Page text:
4. Sustainable Development Achieving sustainable development requires a balance between expanding economic opportunity, reducing hunger and poverty, whilst preserving the planet. “ Improving life while living within the capacity of the ecosystem” (World Wildlife Fund 1991).
5. Overview of Livestock Farming Introduction Livestock farming in the UK is a large, complex and highly-interdependent industry. 2.9 million cattle, 16.7 million sheep and 9.2million pigs supply the human food chain with a nutrient dense product that has been at the heart of the national diet for thousands of years. But we do not produce all we eat, imports are a significant part of the market, such as for pig meat where we are only 48.0% self sufficient.
5. Overview of Livestock Farming More than 60% of British agricultural land is grassland and much of it is unsuitable for crop production. There are large areas of the UK which cannot reasonably produce food for people unless cattle or sheep are grazed. Livestock farming plays an important part in landscape management. The traditional small hedge-bounded field structure that characterises English hills and uplands is maintained by grazing livestock.
5. Overview of Livestock Farming Furthermore, rough grazing plays an important role in locking up carbon dioxide in plant material and soil organic matter and regulating the flow of rain into water courses. Without livestock farming the landscape could look very different.
6. The Challenge for Livestock Farmers To meet the carbon targets made legally binding in the 2008 Climate Change Act, the Government has published the UK Low Carbon Transition Plan. This sets out a comprehensive strategy to reduce national GHG emissions by 18% of estimated 2008 levels by 2020. As part of this plan, English farmers are required to continue making reductions in their annual GHG emissions. The immediate priority is for emissions estimated in 1990 to be at least 11% lower than the level predicted for 2020 – a saving of some 3 million tonnes per year of CO2.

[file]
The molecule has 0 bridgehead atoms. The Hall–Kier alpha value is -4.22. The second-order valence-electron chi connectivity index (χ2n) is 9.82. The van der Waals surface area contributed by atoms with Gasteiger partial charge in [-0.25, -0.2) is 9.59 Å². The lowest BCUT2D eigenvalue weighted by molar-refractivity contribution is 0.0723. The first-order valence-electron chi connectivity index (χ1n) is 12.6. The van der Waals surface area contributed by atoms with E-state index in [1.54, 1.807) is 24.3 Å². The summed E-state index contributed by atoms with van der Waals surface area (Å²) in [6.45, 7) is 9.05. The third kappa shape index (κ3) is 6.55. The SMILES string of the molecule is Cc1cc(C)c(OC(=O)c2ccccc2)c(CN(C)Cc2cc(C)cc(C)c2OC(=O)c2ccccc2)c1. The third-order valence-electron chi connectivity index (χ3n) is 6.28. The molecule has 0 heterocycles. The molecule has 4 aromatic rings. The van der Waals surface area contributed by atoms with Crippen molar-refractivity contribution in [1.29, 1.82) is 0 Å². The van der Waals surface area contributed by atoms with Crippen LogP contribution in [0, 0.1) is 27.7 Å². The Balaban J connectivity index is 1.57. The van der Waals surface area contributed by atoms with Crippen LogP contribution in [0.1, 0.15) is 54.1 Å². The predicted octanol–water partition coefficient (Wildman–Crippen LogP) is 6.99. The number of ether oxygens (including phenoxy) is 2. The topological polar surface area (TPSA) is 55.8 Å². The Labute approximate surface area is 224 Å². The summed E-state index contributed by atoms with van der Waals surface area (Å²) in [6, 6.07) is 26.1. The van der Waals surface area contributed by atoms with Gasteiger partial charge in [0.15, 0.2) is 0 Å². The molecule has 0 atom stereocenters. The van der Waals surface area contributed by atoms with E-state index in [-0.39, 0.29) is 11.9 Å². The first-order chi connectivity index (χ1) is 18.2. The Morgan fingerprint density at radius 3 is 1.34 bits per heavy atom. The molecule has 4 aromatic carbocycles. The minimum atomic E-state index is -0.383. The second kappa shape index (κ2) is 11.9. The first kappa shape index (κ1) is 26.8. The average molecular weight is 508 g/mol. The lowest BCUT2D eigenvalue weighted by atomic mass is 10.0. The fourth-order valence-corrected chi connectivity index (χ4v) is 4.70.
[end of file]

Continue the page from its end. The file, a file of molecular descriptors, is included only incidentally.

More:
6. The Challenge for Livestock Farmers The global warming potential (GWP) for meat is the sum of methane emissions from rumen fermentation and manure breakdown, nitrous oxide from the fertilisers used to grow feed and carbon dioxide emitted from transport, processing, packaging, and cooking the end product. The GWP per tonne produced is 6 for pig meat, compared with 16 for beef, 17 for lamb and 5 for poultry.
7. How are Emissions Measured? Calculating the level of GHG emissions produced by livestock farming is a complex task. The tool adopted by experts is called Life Cycle Analysis (LCA). LCA is a method of accurately assessing the burden placed on the environment by the production or manufacture of a product. The analysis takes into account how much energy and raw materials are used and the amount of products and waste generated at each stage of a product’s life. For example, for pigs this might include: > On farm : source and type of feed, housing, manure storage > Abattoir/Meat plant : transport, use of energy and water in the plant, meat waste, refrigeration > Retailer: transport, packaging, refrigeration > Consumer: transport, refrigeration, cooking, waste disposal